Are modern Mongolian artworks investment-worthy? The founders of Singapore’s The Art Fund Gallery think so, learns foo mei anne
tucked into the row of 1920s conservation shophouses along Cairnhill Road, The Art Fund Gallery (TAF Gallery) is ensconced in the good bones of a colonial-era space, dignified in its creamy exterior and screened wooden windows. Walk past the inconspicuous five-foot-way in front of the grey-blue main door to step into a room that tells a different story: White walls framing unexpected torrents of hues and textures.
It is this stark bare building that really sparked a trio of first-time gallerists — Singaporeans Dr Lanz Chan and Mark Foo, as well as Argun Boldkhet from Mongolia — to bring in a colourful contemporary art collection.
“This space is actually our home office,” says Chan, a former fund manager who worked in Hong Kong and China for more than a decade. He’s been back in Singapore since 2017. “We simply decided to dress up our new office with art because we had plenty of white walls as well as a passion for the arts.”
But instead of hanging just one or two paintings and calling it a day, the business partners decided to bring in a 100-piece-strong collection, consisting works from 10 Mongolian artists, thus offering a platform for these creative names to showcase their work to the Singapore public. By appointment only, clients can view the natural world in manifold modern Mongolian artworks — iconographic horses, camels, the Gobi desert, a summer’s meadow, and more.
Together, Chan, Foo and Boldkhet have a wealth of professional experience in varied fields, such as finance, artificial intelligence, F&B, energy and environment. They can now add art dealing to their prolific portfolio.
Having come from the private banking sector, Chan continues to gravitate towards anything to do with investment. “At TAF Gallery, we’re focusing on investment-grade art. Many people in Singapore, including my mum, tend to buy print art, which could cost hundreds of dollars yet depreciates once it is sold. But if you buy an original piece, where each one is unique, it holds its value.”
Furthermore, the original artworks for sale at TAF Gallery are among the most reasonably
priced for quality that’s currently found in the Little Red Dot. Chan explains, “We price our art at relatively lower rates as compared to other local galleries because we have direct links to the artist. Also, this isn’t our primary business. We want to help the artists.”
One artist who didn’t need much help is Shagdarjavin Chimeddorj, although the 64-year-old is notorious when it comes to parting ways with his high-demand modernist works, most of which depict the ferocious body language of horses. Boldkhet, a friend and fan of Chimeddorj, had to, in fact, “beg” for the latter’s ink-on-paper works to be shown at the Singapore gallery. He managed to secure 10, each carefully framed and now sitting in a dark room on the second and highest floor of TAF Gallery.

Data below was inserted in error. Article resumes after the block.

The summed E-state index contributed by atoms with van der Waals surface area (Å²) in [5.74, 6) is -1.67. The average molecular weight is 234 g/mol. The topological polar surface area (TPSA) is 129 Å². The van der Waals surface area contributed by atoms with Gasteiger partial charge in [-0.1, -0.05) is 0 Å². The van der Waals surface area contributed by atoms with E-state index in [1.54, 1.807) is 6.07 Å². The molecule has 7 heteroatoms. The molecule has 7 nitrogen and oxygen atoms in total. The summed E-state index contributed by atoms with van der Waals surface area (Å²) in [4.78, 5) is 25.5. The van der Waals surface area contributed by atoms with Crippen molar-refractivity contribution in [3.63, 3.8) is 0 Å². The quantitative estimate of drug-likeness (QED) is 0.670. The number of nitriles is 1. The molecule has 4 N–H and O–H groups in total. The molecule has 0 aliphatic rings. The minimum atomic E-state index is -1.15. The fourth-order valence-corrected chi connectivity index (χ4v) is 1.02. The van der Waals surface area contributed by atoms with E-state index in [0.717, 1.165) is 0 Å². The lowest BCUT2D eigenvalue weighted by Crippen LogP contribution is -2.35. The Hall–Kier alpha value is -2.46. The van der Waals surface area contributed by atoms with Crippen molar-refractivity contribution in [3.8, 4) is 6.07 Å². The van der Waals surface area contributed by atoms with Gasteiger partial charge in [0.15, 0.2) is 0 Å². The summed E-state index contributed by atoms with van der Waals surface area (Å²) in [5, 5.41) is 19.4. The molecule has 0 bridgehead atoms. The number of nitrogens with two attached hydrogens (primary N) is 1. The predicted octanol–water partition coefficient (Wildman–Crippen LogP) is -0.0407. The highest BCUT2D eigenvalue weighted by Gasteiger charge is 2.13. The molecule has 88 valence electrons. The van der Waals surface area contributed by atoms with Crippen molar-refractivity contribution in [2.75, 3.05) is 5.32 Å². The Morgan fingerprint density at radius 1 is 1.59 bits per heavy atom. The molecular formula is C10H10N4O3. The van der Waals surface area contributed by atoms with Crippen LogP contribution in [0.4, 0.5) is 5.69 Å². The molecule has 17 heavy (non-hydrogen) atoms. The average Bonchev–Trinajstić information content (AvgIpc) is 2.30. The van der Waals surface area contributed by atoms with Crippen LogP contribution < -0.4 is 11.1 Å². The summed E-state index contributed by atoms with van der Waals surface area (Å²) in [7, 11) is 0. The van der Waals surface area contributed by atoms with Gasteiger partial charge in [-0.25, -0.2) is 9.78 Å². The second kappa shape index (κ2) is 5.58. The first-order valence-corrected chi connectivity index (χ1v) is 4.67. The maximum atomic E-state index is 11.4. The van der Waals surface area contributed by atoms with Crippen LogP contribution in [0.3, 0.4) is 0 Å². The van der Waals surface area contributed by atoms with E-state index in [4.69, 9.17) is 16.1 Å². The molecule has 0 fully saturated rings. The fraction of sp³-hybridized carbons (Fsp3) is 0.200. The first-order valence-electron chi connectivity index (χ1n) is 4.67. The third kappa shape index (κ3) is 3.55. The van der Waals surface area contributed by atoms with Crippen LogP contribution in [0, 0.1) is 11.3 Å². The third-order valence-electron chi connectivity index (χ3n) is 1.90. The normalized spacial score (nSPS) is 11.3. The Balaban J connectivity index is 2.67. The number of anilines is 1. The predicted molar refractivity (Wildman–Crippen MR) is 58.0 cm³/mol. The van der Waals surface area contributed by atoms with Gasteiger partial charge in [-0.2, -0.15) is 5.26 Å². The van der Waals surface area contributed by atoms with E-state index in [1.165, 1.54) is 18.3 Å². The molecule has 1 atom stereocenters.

“[Chimeddorj] is one of the most famous artists in Mongolia and also well-known globally,” says Boldkhet, who’s working on a start-up in Singapore to produce sustainable energy. “I occasionally visit his studio in Mongolia to look at his new creations — that’s how most collectors get their hands on his art pieces. The process could take up to a whole day and usually starts with chit-chat, then something to eat and drink. I’ve built a good relationship with him over time. I like his art because of the colours. He has never been afraid to use colours and I love it.”
His Excellency George Lkhagvadorj Tumur, the Mongolian Ambassador to Singapore, who visited during the gallery’s launch, agrees. He says he enjoys the variety of art at TAF Gallery, but shows particular interest in Chimeddorj’s works. “I am always impressed with Chimiddorj’s artworks as they have masterful strokes by the artist to express Mongolian lifestyle with modern touches.”
An up-and-comer who seems to be following in the footsteps of Chimiddorj’s vigour is Erschuu Otgonbayar. Better known as Otgo, this 38-yearold artistic genius grew up on the outskirts of Ulaanbaatar and now calls Berlin home. According to Chan, Otgo knows brand value and how to position himself. The artist’s signature is eccentric yet simple: An OTGO logo and his thumbprint hidden within his expressive acrylic paintings, mostly reflecting Mongolia’s culture of nomadic horsemen. There’s a spectacular op art piece by Otgonbayar that showcases overlapping herds of horses galloping across blue steppes.
But how do these art pieces fare in terms of returns? Chan answers, “Art value is a combination of aesthetic, social, commercial and brand values. Fine art, including Mongolian fine art, possesses investment value over and above its base or fundamental value over time as demand increases with appreciation among a more sophisticated society globally. It is widely expected for fine art to produce returns of circa 5 percent on average per annum or to double every 5 to 10 years.”
The trio is also looking to give back, by donating a portion of art sales to a charity of choice. However, they’ve yet to decide on a beneficiary.
Boldkhet says, “We have a big ambition and vision. Our priority now though is to help promote and expose young artists to all kinds of art form that is not available in Singapore or vice versa. We look to support green charities generously and are open to new partnerships with those who share the same vision.”
FROM LEFT: HORSE PLAY, SHAGDARJAVIN CHIMEDDORJ; ROARING HOOFS SILKY SKY, ERSCHUU OTGONBAYAR
CLOCKWISE FROM LEFT: SEASONS, SARANTSATSRALT SER- OD;UNDISCLOSED, ERDENEBAYAR MONKHOR; GOBI HERDS, NARANGEREL TSENDSUREN